After a long, cold winter, skywatchers finally can enjoy a meteor shower late tonight without shivering, especially across portions of the southern USA.
The Eta Aquarid meteor shower, also known as the Aquarids, will put on a show "in the wee hours before dawn" Tuesday morning, according to astronomy website EarthSky. Though mainly visible in the tropics and in the Southern Hemisphere, people across the southern USA also should be able to enjoy the show.
"The Aquarids can be viewed in the southeastern portion of the sky, with 10-20 meteors an hour at the peak prior to dawn on Tuesday," according to AccuWeather meteorologist Mike Doll.
The moon will have set by that time, helping the view of the meteors.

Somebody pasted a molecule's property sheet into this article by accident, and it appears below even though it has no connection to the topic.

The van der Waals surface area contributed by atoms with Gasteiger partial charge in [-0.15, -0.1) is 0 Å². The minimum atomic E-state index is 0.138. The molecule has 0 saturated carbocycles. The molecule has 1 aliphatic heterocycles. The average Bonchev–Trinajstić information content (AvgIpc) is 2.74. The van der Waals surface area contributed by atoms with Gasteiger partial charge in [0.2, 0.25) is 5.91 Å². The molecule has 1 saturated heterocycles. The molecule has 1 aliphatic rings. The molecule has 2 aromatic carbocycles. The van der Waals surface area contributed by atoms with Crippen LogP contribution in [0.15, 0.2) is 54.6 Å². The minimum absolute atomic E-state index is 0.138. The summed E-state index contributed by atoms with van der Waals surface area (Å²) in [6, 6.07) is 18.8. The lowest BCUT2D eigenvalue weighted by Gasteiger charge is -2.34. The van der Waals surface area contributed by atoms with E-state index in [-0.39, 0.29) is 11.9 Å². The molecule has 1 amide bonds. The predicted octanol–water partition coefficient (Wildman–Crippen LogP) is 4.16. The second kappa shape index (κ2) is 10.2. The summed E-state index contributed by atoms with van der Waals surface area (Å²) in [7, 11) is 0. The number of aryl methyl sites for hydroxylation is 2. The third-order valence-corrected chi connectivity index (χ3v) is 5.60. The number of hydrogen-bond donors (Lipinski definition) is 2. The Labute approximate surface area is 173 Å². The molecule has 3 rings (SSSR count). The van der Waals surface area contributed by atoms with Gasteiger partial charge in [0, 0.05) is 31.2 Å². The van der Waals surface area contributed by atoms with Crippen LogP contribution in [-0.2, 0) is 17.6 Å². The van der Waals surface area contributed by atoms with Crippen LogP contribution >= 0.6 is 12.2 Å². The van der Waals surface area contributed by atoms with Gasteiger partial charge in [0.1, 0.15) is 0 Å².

Most of the southern tier of the nation should be cloud-free overnight, according to AccuWeather. Much of the northern USA, in addition to having fewer meteors to see, will have sky-obscuring clouds.
The name of the Eta Aquarid meteors came from tracing their paths backward. They all seem to radiate from in front of the constellation Aquarius, according to EarthSky. In particular, they come from the faint star Eta Aquarii, so the meteor shower is named in honor of this star.
The Eta Aquarid is one of Earth's two meteor showers that come from the debris trail of the famed Halley's Comet. The other is the Orionid meteor shower, which occurs each October.
The meteors are pieces of dust and ice from the comet that hurl into the atmosphere at 148,000 mph.
Though the shower will be at its peak early Tuesday, some meteors will be visible early Wednesday morning.